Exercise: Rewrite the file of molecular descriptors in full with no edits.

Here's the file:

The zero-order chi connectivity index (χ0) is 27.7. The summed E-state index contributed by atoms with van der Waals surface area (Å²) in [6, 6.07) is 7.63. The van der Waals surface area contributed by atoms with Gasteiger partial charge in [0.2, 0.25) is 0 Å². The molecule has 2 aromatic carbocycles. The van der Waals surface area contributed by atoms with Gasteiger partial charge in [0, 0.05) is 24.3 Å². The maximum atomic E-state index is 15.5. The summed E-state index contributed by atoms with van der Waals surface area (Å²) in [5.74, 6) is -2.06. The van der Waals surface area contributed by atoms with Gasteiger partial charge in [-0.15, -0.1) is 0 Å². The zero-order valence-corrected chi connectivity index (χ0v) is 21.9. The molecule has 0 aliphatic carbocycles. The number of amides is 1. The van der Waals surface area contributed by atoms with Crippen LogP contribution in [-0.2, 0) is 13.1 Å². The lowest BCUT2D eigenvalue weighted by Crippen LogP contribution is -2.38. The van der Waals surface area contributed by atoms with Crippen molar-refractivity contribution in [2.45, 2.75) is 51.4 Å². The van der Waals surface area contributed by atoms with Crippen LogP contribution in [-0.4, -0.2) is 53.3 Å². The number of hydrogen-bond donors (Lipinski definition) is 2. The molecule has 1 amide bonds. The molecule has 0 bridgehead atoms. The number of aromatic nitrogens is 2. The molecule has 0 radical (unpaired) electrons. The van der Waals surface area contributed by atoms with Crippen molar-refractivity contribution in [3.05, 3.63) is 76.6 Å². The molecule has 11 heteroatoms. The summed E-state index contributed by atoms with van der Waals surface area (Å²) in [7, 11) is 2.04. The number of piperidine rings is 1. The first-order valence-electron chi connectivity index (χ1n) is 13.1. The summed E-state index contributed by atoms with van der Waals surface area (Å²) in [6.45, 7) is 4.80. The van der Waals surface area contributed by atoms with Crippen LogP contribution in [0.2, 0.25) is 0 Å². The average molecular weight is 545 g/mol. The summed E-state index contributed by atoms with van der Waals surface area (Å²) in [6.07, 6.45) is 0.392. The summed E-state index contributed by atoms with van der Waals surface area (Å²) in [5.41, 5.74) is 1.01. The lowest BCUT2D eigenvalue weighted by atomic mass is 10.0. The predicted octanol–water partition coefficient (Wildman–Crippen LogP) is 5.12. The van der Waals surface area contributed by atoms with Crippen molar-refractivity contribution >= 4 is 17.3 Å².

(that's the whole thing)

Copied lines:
The zero-order chi connectivity index (χ0) is 27.7. The summed E-state index contributed by atoms with van der Waals surface area (Å²) in [6, 6.07) is 7.63. The van der Waals surface area contributed by atoms with Gasteiger partial charge in [0.2, 0.25) is 0 Å². The molecule has 2 aromatic carbocycles. The van der Waals surface area contributed by atoms with Gasteiger partial charge in [0, 0.05) is 24.3 Å². The maximum atomic E-state index is 15.5. The summed E-state index contributed by atoms with van der Waals surface area (Å²) in [5.74, 6) is -2.06. The van der Waals surface area contributed by atoms with Gasteiger partial charge in [-0.15, -0.1) is 0 Å². The zero-order valence-corrected chi connectivity index (χ0v) is 21.9. The molecule has 0 aliphatic carbocycles. The number of amides is 1. The van der Waals surface area contributed by atoms with Crippen LogP contribution in [-0.2, 0) is 13.1 Å². The lowest BCUT2D eigenvalue weighted by Crippen LogP contribution is -2.38. The van der Waals surface area contributed by atoms with Crippen molar-refractivity contribution in [2.45, 2.75) is 51.4 Å². The van der Waals surface area contributed by atoms with Crippen LogP contribution in [-0.4, -0.2) is 53.3 Å². The number of hydrogen-bond donors (Lipinski definition) is 2. The molecule has 1 amide bonds. The molecule has 0 bridgehead atoms. The number of aromatic nitrogens is 2. The molecule has 0 radical (unpaired) electrons. The van der Waals surface area contributed by atoms with Crippen molar-refractivity contribution in [3.05, 3.63) is 76.6 Å². The molecule has 11 heteroatoms. The summed E-state index contributed by atoms with van der Waals surface area (Å²) in [7, 11) is 2.04. The number of piperidine rings is 1. The first-order valence-electron chi connectivity index (χ1n) is 13.1. The summed E-state index contributed by atoms with van der Waals surface area (Å²) in [6.45, 7) is 4.80. The van der Waals surface area contributed by atoms with Crippen LogP contribution in [0.2, 0.25) is 0 Å². The average molecular weight is 545 g/mol. The summed E-state index contributed by atoms with van der Waals surface area (Å²) in [6.07, 6.45) is 0.392. The summed E-state index contributed by atoms with van der Waals surface area (Å²) in [5.41, 5.74) is 1.01. The lowest BCUT2D eigenvalue weighted by atomic mass is 10.0. The predicted octanol–water partition coefficient (Wildman–Crippen LogP) is 5.12. The van der Waals surface area contributed by atoms with Crippen molar-refractivity contribution >= 4 is 17.3 Å².